Accelerator Details: the Antiproton Source

http://www-bd.fnal.gov/public/antiproton.html#cooling

Return to Fermilab's Chain of Accelerators (movie clip)

Fermilab's Chain of Accelerators

Accelerator Details: the Antiproton Source

Return to Accelerator Details Main Page

Why use antiprotons? A collider has an enormous advantage in energy over a fixed target machine (see relativity) To build a proton-proton collider requires two separate sets of magnets (or complicated 2 in 1 magnets) in the same tunnel. This is expensive. Since protons and antiprotons have equal and opposite electric charge, they will travel in opposite directions through the magnets. So an antiproton-proton collider can be built with one ring of magnets instead of two. At collision energies up to about 3 TeV, the production rate for some processes is higher for antiprotons colliding with protons than in head on collisions of two proton beams. At higher collision energies, such as the 14 TeV that will be available with CERN's LHC, this advantage disappears and an antiproton-proton collision is expected to exhibit the same behavior as a proton-proton collision. The disadvantage of antiproton-proton collisions is that one has to design and build an antiproton source, a difficult and expensive undertaking. The Anti-Proton Source consists of three major components:

1 di 6

10/05/2006 9.23

Accelerator Details: the Antiproton Source

http://www-bd.fnal.gov/public/antiproton.html#cooling

The Target Station The Debuncher, an 8 GeV synchrotron The Accumulator, an 8 GeV synchrotron The key to accumulating a large number of antiprotons is Stochastic Cooling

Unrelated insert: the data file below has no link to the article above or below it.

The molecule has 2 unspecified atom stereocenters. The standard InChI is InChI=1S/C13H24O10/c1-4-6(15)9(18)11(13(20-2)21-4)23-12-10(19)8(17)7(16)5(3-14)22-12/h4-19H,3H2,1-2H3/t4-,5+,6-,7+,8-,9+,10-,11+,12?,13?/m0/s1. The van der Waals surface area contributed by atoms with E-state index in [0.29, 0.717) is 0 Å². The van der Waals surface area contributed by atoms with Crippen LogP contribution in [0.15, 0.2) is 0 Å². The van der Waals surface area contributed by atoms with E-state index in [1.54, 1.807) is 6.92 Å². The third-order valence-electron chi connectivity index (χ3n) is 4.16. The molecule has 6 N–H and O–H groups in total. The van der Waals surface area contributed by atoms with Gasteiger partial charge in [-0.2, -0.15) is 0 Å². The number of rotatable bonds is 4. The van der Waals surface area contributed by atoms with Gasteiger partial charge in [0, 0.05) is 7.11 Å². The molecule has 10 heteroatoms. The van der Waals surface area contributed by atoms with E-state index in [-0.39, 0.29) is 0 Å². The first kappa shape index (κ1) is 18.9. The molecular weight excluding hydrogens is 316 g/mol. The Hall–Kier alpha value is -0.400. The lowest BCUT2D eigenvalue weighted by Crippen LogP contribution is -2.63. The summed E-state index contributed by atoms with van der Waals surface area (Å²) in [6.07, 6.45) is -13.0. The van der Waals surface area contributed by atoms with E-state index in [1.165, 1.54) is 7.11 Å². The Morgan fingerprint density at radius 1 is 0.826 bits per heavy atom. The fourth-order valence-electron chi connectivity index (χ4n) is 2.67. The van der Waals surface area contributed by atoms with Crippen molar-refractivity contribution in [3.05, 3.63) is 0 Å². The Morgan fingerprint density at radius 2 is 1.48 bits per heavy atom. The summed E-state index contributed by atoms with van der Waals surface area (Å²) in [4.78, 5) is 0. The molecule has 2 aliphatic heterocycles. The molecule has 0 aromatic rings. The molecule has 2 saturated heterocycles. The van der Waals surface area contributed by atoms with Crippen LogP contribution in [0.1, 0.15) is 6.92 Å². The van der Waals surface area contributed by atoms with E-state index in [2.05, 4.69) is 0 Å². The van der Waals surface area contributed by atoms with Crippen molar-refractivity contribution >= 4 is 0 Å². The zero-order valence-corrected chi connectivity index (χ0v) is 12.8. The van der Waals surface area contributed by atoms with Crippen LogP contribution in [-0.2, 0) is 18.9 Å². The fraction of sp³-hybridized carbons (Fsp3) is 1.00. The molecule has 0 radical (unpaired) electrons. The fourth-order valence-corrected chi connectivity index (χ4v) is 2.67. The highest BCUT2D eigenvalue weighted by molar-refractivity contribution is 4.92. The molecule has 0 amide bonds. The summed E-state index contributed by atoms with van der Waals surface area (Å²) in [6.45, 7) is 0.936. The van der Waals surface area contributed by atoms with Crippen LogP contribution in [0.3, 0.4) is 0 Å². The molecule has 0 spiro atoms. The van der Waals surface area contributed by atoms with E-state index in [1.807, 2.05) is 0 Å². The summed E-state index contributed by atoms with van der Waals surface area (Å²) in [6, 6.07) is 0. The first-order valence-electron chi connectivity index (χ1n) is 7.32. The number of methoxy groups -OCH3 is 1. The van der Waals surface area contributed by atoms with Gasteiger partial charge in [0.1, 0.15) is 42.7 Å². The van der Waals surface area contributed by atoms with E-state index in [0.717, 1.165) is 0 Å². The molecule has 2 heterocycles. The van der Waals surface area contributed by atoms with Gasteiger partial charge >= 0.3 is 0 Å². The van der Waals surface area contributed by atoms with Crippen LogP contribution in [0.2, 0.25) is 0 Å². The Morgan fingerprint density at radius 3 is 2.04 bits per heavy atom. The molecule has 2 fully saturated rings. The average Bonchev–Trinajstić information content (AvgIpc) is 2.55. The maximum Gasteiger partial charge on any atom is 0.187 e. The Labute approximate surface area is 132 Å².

The Target Station

A beam of 120 GeV protons from the Main Injector is smashed on to a Nickel Target every 1.5 sec. In the collisions many particles are created. (remember E=mc2). For every 1 million protons that hit the target, only about twenty 8 GeV pbars survive to make it into the Accumulator. The pbars come off the target at many different angles. They are focused into a beam line with a Lithium lens. The beam after the Lithium lens contains many different particles besides antiprotons. Many of these particles are filtered away by sending the beam through a pulsed magnet which acts as a charge-mass spectrometer.

2 di 6

10/05/2006 9.23

Accelerator Details: the Antiproton Source

http://www-bd.fnal.gov/public/antiproton.html#cooling

← Debuncher ← Debuncher Accumulator →

Accumulator →

The beam line coming down from the top brings antiprotons from the target station to the Accumulator and sends them back from the Accumulator to the Main Injector